Impact investing, a strategy investing in companies, organisations and funds generating social and environmental benefits, in addition to financial returns, is a global trend that in the next few years, is set to overtake ESG integration as the most popular ESG strategy, the report revealed.

Globally, ESG integration dominates 70% of investors’ ESG investment strategies, but the proportion is expected to drop by 18% to 52% over the next two years. In contrast, 54% of respondents reported a plan to incorporate impact investing as their primary strategy by that time.

European investors have the greatest momentum in adopting impact investing at present, with 52% employing impact investing. While in the four markets in Apac, the proportion stood at 38%.

Negative screening took a lead as a major strategy of 62% investors surveyed in Apac. In the next two years, the figure is set to shrink to 47%, overtaken by 58% estimating to commit to impact investing.

“Impact investing is a rather new concept for most people [in Asia]. It is driven by the need to have a clear and tangible positive impact,” Bottlaender said.

An analysis from Invesco in March 2023 pointed out that while impact assessment is key to a measurable outcome of such investments, clear and consistent frameworks are required to avoid greenwashing acts.

“There is no singular standard for impact assessment,” the article noted. On the regulatory side, specific labelling or disclosure requirements dedicated to impact investing have yet to come in Asia.

Private markets, including private debt, private equity and real assets, will take up a more sizeable share of impact investing assets under management (AUM), it added.

Bottlaender echoed this view, saying that current regulatory pressure in Asia “is almost all about climate”. As a result, Asian investors’ ESG commitments are mostly around climate issues such as including net zero pledges and coal divestment. These are coming before stronger taxonomies and broader ESG regulations which are set to be finalised over the next few years.

Data shortage

A lack of ESG data is one of the greatest barriers to investors’ commitments, as respondents to the survey reported challenges from inconsistent and incomplete data. The concern is shared by 73% of respondents across Apac, slightly higher than a global average of 71%.

Bottlaender explained that although mandatory reporting of climate data is adopted in certain regulations, a majority of ESG data is submitted voluntarily.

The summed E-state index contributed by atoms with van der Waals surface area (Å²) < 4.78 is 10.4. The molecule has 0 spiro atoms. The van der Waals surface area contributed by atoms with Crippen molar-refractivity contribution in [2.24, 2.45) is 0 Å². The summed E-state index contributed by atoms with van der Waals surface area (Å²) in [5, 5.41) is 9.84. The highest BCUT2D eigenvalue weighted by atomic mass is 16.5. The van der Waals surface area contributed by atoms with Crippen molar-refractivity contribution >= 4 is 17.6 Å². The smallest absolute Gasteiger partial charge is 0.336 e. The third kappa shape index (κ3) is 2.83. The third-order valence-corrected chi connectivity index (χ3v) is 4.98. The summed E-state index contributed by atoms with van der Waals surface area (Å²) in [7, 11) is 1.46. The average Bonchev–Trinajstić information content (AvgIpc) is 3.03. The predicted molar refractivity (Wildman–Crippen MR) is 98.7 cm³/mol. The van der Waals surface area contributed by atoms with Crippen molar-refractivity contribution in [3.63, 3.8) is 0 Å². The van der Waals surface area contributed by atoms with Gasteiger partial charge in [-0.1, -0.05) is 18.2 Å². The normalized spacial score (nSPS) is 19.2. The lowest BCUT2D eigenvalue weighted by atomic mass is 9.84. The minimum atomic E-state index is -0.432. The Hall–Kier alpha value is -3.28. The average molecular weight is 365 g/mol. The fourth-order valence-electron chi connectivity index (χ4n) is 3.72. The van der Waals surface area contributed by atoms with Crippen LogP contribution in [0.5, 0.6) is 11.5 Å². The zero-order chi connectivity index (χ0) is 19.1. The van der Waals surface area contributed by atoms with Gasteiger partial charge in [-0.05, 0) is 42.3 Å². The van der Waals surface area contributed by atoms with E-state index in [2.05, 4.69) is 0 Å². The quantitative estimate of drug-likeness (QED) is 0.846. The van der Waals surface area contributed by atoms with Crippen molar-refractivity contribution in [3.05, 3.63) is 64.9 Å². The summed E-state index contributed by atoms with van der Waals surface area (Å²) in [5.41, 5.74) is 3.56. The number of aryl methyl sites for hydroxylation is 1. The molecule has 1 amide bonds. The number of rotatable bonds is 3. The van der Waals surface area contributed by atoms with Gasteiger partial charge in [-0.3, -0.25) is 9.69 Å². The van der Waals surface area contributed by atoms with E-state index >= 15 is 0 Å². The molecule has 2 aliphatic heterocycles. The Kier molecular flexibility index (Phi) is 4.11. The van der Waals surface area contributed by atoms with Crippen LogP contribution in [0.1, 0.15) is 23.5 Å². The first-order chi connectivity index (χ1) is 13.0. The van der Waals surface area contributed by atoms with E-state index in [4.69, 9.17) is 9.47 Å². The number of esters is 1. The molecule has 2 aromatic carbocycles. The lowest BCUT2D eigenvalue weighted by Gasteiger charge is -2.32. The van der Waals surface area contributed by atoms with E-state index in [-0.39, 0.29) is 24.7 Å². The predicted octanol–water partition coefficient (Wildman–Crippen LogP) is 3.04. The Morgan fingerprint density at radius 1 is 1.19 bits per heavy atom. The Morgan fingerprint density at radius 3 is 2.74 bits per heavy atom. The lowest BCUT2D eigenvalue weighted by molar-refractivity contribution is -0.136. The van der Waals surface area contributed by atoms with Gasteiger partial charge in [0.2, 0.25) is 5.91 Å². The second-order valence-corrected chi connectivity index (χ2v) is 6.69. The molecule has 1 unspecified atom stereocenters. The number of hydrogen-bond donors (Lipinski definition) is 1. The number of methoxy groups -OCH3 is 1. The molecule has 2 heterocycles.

This leads to a fragmentation and inconsistency of sources based on the various reporting standards they adhere to. Moreover, the absence of third-party verification results weighs on the accuracy and reliability of the data provided, he continued.

He shared that investors are either engaging directly with companies to encourage standardised reporting practices, or relying on data providers, or leveraging technology to carry out quality control to address the lack of ESG data.

But “significant gaps persist, especially concerning private companies and aspects like scope 3 emissions.”

“As a result, investors must be extremely cautious when advancing any ESG claim or commitment,” he warned.

¬ Haymarket Media Limited. All rights reserved.

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Impact investing on the rise: BNP survey | FinanceAsia

Impact investing is gaining in popularity across the globe, but a lack of harmonised environmental, social and governance (ESG) data, regulations and standards pose barriers to its development in Asia, a BNP Paribas survey suggested.

“Asia Pacific (Apac) is behind Europe, which has already integrated broader ESG topics such as inequalities and biodiversity. But it is ahead of North America which is highly fragmented over this topic,” Jules Bottlaender, Apac head of sustainable finance at BNP Paribas, told FinanceAsia.

So far 41% of global investors recognise a net zero commitment as their priority, while in Apac, 43% have set a due date to achieve net zero targets, according to the survey.

The global survey, titled Institutional investors’ progress on the path to sustainability, looked into how institutional investors across the globe are integrating their ESG commitments into implementation.

It gathered data from 420 global hedge funds, private capital firms, asset owners and asset managers between April and July 2023. Among them, 120 (28.6%) are from Asia Pacific (Apac) markets including China, Hong Kong, Singapore and Australia.

Impact investing

Impact investing, a strategy investing in companies, organisations and funds generating social and environmental benefits, in addition to financial returns, is a global trend that in the next few years, is set to overtake ESG integration as the most popular ESG strategy, the report revealed.

Globally, ESG integration dominates 70% of investors’ ESG investment strategies, but the proportion is expected to drop by 18% to 52% over the next two years. In contrast, 54% of respondents reported a plan to incorporate impact investing as their primary strategy by that time.

European investors have the greatest momentum in adopting impact investing at present, with 52% employing impact investing. While in the four markets in Apac, the proportion stood at 38%.